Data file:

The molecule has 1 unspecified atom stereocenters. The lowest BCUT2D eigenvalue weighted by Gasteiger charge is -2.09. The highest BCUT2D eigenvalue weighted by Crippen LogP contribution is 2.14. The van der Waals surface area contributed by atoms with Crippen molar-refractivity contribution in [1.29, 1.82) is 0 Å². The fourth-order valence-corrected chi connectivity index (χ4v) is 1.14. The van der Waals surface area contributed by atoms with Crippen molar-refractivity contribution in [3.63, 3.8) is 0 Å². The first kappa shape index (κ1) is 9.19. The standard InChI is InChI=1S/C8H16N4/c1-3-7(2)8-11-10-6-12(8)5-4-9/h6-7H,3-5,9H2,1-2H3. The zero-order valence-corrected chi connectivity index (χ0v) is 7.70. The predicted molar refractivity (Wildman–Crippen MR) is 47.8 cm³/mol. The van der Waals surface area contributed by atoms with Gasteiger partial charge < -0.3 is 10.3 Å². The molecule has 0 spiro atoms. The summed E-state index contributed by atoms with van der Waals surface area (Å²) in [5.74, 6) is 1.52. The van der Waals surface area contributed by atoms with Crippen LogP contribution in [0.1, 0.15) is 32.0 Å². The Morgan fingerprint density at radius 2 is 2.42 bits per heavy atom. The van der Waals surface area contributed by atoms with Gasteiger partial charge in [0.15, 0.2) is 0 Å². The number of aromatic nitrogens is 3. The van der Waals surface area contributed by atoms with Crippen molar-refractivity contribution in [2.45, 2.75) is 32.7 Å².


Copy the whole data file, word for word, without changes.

The molecule has 1 unspecified atom stereocenters. The lowest BCUT2D eigenvalue weighted by Gasteiger charge is -2.09. The highest BCUT2D eigenvalue weighted by Crippen LogP contribution is 2.14. The van der Waals surface area contributed by atoms with Crippen molar-refractivity contribution in [1.29, 1.82) is 0 Å². The fourth-order valence-corrected chi connectivity index (χ4v) is 1.14. The van der Waals surface area contributed by atoms with Crippen molar-refractivity contribution in [3.63, 3.8) is 0 Å². The first kappa shape index (κ1) is 9.19. The standard InChI is InChI=1S/C8H16N4/c1-3-7(2)8-11-10-6-12(8)5-4-9/h6-7H,3-5,9H2,1-2H3. The zero-order valence-corrected chi connectivity index (χ0v) is 7.70. The predicted molar refractivity (Wildman–Crippen MR) is 47.8 cm³/mol. The van der Waals surface area contributed by atoms with Gasteiger partial charge < -0.3 is 10.3 Å². The molecule has 0 spiro atoms. The summed E-state index contributed by atoms with van der Waals surface area (Å²) in [5.74, 6) is 1.52. The van der Waals surface area contributed by atoms with Crippen LogP contribution in [0.1, 0.15) is 32.0 Å². The Morgan fingerprint density at radius 2 is 2.42 bits per heavy atom. The van der Waals surface area contributed by atoms with Gasteiger partial charge in [0.15, 0.2) is 0 Å². The number of aromatic nitrogens is 3. The van der Waals surface area contributed by atoms with Crippen molar-refractivity contribution in [2.45, 2.75) is 32.7 Å².